April 18, 2024, Thursday
Nepal 1:37:26 pm

G20 brings India-US closer, as China boycotts the meet

The Nepal Weekly
September 12, 2023

President Xi Jinping’s decision to stay away from the Group of 20 summit may have been intended to deny India its moment. Instead, Prime Minister Narendra Modi — along with the U.S. and Europe — figured out how effectively they can counter China on the international arena.

Fellow G20 nations hailed India’s success in reaching agreement on a joint communiqué that remained in doubt just days before world leaders met in New Delhi for their most significant annual diplomatic show. Apart from finding consensus on Russia’s war in Ukraine, the most difficult issue, they also elevated the African Union as a full G20 member and took action on issues like climate change and debt sustainability that got priorities of emerging markets.

The final outcome irked Ukraine, which saw the compromise on war language as weaker than what leaders produced just 10 months ago in Bali, Indonesia. But for the U.S. and its allies, criticism of a communiqué that on substance was similar to Bali and has little impact on the ground is a small price to pay for giving Modi a win that bolsters India’s status as a rising power capable of countering China’s global influence.

U.S. President Joe Biden led the charge, seeing in India his administration’s best hope of isolating China and Russia — and providing a booster shot to the U.S.-led world order. The result showed that Washington is finally learning the language of the so-called Global South, with India as its main guide.

 “Some commentators pointed to watered-down language on Russia-Ukraine as a sign of Western ‘climbdown,’” said Milan Vaishnav, director of the South Asia Program at the Carnegie Endowment for International Peace. “But there’s another way of looking at it: The West is also invested in making sure India got a win. A lack of consensus would have been a huge disappointment for India.”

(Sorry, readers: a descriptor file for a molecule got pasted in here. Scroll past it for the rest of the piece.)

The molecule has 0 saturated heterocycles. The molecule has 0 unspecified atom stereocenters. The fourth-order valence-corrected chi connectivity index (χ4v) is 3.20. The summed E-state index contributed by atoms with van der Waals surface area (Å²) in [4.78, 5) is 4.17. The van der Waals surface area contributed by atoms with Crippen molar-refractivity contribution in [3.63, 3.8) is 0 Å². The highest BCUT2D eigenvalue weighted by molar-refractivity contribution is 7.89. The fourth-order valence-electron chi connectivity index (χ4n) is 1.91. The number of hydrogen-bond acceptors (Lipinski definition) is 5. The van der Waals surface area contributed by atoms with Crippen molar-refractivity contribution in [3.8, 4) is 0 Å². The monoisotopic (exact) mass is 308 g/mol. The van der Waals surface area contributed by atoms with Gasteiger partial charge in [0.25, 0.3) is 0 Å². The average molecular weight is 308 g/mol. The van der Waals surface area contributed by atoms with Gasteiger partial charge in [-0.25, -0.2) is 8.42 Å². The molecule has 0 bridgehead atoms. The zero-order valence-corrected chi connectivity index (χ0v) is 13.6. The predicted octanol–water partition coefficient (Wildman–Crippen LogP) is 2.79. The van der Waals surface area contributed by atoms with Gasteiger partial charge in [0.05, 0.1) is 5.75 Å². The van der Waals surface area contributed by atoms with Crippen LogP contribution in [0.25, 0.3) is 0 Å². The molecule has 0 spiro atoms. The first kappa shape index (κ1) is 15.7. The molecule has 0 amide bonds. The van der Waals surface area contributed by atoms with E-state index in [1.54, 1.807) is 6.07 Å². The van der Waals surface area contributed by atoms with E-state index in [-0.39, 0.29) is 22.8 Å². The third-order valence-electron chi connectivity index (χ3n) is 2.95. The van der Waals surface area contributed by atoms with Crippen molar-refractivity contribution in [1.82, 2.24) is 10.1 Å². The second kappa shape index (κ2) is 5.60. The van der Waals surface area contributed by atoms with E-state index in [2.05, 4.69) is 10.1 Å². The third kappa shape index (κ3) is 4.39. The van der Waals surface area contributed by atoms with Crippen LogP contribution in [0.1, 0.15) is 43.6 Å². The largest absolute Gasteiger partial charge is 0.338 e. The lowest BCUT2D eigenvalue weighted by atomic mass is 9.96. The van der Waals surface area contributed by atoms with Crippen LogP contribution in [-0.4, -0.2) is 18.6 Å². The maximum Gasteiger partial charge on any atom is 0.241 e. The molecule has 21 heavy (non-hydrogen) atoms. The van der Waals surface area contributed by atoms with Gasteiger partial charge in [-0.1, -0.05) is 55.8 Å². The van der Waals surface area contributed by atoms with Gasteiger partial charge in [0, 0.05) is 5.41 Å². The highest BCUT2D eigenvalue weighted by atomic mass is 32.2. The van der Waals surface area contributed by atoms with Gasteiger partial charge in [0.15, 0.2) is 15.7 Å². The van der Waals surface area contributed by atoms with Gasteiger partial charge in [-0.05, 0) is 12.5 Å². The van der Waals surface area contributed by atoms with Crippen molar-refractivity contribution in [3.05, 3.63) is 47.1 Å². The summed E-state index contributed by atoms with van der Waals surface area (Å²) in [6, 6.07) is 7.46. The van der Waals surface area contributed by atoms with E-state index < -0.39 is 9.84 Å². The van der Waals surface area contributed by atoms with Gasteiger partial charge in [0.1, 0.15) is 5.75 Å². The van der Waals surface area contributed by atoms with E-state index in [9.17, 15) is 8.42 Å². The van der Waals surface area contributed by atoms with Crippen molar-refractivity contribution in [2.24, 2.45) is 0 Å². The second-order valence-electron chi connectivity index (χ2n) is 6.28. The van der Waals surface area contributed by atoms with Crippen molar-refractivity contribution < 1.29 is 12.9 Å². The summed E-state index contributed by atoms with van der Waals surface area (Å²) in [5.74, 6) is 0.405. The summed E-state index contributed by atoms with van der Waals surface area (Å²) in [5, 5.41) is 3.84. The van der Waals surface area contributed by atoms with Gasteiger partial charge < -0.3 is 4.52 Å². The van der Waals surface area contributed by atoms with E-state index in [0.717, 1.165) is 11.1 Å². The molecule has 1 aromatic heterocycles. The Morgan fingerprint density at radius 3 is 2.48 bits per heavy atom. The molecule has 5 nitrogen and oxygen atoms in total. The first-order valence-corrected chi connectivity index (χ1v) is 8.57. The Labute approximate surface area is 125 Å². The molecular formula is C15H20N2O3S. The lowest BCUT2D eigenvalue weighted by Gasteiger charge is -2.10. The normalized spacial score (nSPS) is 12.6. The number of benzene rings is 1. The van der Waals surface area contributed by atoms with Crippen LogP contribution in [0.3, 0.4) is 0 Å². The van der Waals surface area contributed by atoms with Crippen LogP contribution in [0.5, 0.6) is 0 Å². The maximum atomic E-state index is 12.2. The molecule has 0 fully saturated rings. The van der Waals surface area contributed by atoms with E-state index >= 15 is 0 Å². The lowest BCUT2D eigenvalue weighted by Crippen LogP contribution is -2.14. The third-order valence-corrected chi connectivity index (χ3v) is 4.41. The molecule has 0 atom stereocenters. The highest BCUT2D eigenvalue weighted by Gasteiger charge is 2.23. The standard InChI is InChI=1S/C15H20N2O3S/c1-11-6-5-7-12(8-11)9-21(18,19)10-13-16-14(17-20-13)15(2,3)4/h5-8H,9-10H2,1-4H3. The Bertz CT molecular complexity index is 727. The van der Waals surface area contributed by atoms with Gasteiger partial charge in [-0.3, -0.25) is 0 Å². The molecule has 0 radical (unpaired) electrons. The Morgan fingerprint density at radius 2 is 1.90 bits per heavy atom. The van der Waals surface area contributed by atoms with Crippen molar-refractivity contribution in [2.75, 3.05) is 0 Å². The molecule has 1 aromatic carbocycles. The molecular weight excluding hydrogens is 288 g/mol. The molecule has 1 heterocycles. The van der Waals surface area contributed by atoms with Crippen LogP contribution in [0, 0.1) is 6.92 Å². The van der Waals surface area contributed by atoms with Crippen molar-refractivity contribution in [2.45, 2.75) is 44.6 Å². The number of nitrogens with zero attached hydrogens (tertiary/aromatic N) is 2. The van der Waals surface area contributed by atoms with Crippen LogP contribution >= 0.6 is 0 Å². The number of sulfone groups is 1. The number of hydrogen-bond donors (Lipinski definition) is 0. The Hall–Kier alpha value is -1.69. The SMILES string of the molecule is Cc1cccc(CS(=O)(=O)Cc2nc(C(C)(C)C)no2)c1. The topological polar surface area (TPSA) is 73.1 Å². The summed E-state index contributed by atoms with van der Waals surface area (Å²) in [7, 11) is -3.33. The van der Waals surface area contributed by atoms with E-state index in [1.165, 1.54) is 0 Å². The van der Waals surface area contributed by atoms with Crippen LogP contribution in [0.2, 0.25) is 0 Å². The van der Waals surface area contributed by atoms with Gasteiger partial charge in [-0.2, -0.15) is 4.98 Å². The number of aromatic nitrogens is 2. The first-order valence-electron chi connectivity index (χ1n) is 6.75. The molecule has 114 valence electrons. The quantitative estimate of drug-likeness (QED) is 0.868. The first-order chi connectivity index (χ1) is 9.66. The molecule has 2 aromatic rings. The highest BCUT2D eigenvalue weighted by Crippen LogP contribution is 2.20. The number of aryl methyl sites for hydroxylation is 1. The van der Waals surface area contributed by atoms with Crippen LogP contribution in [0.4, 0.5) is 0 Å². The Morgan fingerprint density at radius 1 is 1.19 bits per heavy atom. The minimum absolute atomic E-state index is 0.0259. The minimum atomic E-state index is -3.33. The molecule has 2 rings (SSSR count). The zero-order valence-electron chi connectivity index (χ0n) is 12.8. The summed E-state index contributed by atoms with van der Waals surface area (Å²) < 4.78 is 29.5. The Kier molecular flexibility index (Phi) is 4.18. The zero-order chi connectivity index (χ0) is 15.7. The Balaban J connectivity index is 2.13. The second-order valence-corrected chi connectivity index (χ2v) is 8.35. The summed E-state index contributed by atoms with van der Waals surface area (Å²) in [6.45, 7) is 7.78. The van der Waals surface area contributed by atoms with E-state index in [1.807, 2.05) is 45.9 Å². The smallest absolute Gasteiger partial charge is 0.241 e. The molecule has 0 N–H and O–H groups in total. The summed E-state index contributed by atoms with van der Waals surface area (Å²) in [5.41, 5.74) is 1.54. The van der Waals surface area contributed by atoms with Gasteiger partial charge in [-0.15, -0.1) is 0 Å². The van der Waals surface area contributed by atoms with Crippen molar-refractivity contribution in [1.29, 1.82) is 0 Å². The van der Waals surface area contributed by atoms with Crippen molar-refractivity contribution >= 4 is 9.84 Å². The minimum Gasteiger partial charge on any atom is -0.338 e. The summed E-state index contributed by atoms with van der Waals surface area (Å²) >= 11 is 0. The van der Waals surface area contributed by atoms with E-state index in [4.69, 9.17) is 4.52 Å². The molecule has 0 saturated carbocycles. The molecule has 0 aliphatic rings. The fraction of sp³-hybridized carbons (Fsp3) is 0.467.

If there was a moment that illustrated the summit dynamics, it was Biden’s meeting on Saturday to discuss White House-led efforts to deliver more financing to developing countries.

Along with World Bank President Ajay Banga, the first Indian American to hold the role, Biden was snapped with Modi, Brazil’s Luiz Inacio Lula da Silva and Cyril Ramaphosa of South Africa — key members of the BRICS grouping, minus China and Russia. That bloc expanded earlier this month, posing a challenge for the Group of Seven advanced economies.

U.S. Deputy National Security Advisor Jon Finer swiped at China by referring to those nations as “the three democratic members of the BRICS,” saying they and the U.S. were all committed to the G20’s success. “And if China is not, that’s unfortunate for everyone,” Finer said. “But much more unfortunate, we believe, for China.”

Without stopping there the U.S. separately announced a deal with India, the European Union, Saudi Arabia, Israel and other Middle Eastern countries to develop an ambitious rail and maritime network across the region. Biden hailed it as a “game-changing regional investment,” cementing the deal with a three-way handshake that included Modi and Crown Prince Mohammed bin Salman, who the U.S. president had cast as a “pariah” ahead of the last US election.

That kind of pronouncement is more likely to appeal to Middle East interests than badgering over human rights, even if the project’s time line and funding remains vague. The U.S. denied it was meant to counter China’s growing influence in the Gulf, but a French official acknowledged it was designed to provide competition for Xi’s Belt and Road Initiative (BRI), saying that wasn’t a bad thing.

“I want to see China succeed economically,” Biden told reporters Sunday in Hanoi, Vietnam, where he flew after the G20. “But I want to see them succeed by the rules.”